Mercedes-Benz is accelerating its rollout of battery-powered autos in a race to meet tighter emissions rules as European buyers turn away from fuel-efficient diesel cars.
In a 10 billion-euro ($10.8 billion) project, the world’s largest luxury-car maker intends to release 10 new electric vehicles by 2022, three years earlier than a target announced at the Paris auto show in September. The expedited time frame reflects the urgency facing manufacturers as they brace for a shift away from traditional automotive technologies. Combustion engines would continue to be refined for a “transitional period,” Mercedes parent Daimler AG said on Wednesday.
BMW has been a market leader in providing financing, and its auto-financing penetration levels in China have risen from 36% in 2013 to almost 50% in 2016, according to Bernstein analysts. Yet borrowing costs aren’t standing still. A BMW-backed ABS in China was issued at 4.2% in December, just months after it issued an ABS at 3%.
Already, car sales are showing signs of coming off their peak levels, especially with stresses rising in the money markets. Demand is slowly shifting beyond China’s first- and second-tier cities, to where income levels are lower—and where the ability to pay off loans quickly is potentially lower. Going by Beijing’s track record, it could continue to push lending to support the car market. But it could be a lot tougher this time, as stresses elsewhere in the financial system build.
Sakichi Toyoda, the founder of Toyota, once offered a ¥1m prize to the inventor of his dream: an electric battery that would free Japan forever from its dependence on imported oil. Toyoda imagined cars running on abundant hydroelectric power. All he needed was a battery to provide 100 horsepower for 36 hours, with a weight below 225kg and a volume of less than 280 litres.
That was in 1925. Almost a century later the prize remains unclaimed. Toyota’s engineers fondly refer to the elusive power source as a “Sakichi battery” and the very difficulty of making one has led them in pursuit of an alternative fuel to power its cars: hydrogen.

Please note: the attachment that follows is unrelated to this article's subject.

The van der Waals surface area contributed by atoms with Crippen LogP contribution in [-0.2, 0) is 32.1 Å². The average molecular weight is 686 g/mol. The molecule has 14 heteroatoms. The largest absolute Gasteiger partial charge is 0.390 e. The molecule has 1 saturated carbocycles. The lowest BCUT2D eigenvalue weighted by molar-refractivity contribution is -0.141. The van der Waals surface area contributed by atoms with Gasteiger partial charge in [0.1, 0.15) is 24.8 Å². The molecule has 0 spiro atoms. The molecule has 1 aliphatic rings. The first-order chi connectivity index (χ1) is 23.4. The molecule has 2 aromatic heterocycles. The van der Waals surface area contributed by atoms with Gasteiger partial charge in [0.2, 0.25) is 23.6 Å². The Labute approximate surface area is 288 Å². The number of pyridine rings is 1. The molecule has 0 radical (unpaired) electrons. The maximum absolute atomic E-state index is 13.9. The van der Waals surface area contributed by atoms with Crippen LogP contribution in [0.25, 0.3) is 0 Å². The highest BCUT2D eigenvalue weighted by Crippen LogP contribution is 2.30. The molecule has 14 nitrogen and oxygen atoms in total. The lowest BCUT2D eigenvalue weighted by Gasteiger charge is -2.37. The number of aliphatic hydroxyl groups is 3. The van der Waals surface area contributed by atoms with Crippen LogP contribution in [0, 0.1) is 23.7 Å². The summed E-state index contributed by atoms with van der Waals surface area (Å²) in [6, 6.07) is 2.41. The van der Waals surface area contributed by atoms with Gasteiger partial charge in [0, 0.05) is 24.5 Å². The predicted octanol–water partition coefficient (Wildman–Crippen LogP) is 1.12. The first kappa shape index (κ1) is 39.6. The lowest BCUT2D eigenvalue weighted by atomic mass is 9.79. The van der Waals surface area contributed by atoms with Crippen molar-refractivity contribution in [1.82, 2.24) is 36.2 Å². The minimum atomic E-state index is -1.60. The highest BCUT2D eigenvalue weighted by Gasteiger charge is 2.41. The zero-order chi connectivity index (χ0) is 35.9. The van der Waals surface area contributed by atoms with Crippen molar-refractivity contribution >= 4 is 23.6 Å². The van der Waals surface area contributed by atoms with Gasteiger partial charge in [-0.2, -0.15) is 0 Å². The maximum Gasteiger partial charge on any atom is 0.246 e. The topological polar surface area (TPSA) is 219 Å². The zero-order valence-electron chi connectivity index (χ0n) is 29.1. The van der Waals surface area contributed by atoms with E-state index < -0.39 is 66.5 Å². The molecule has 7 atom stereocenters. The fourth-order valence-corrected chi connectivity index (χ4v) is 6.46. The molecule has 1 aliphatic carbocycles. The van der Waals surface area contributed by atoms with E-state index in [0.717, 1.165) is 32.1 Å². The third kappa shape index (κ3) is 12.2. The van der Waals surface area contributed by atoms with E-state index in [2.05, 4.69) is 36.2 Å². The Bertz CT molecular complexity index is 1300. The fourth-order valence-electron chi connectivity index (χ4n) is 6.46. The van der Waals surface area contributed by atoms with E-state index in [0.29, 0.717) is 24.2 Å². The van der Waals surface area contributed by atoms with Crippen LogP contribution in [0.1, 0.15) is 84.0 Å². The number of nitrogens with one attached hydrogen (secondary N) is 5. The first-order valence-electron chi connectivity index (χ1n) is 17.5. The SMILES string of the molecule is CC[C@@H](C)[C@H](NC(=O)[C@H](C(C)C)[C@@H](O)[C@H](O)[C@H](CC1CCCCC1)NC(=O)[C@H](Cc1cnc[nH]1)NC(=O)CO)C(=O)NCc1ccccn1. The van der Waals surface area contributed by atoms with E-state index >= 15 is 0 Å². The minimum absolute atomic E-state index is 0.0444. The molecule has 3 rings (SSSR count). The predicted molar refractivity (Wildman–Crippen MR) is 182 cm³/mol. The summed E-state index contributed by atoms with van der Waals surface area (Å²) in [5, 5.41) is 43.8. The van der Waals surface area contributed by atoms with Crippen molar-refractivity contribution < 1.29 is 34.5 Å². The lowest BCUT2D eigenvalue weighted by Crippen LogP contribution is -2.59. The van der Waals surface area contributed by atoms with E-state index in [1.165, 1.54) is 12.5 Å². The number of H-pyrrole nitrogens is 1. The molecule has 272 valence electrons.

That pursuit is playing out in a small factory near the company’s headquarters in Toyota City, central Japan, where an elite team of workers are hand-building a vehicle that represents a huge gamble for the world’s second-largest motor manufacturer. The Mirai is either the future of the automobile or a technological trap about to swallow a prized swath of Japanese industry.
It’s all but a certainty that autonomous or driverless vehicles will be widely used in the United States at some point over the next two decades. Already, over two dozen major corporates including Google, Apple and Mercedes Benz are hard at work building their own self-driving vehicles. Tesla’s Model S already includes an autopilot mode where the car drives itself on highways.
Clearly tech and auto companies stand to gain, but many other industries could face serious upheavals unless they are able to adapt to the many changes self-driving cars will bring to the market.
For a few years retailers have been facing some big challenges: falling in-store sales and the shuttering of big box stores. That’s led many to wonder how outdoor specialty retailer Recreational Equipment Inc. (REI) could be doing so well, as seemingly similar companies, such as Sports Authority, go bankrupt. REI’s annual revenue grew by 5.5 percent in 2016, and the company reports healthy sales growth for both its brick-and-mortar and online stores.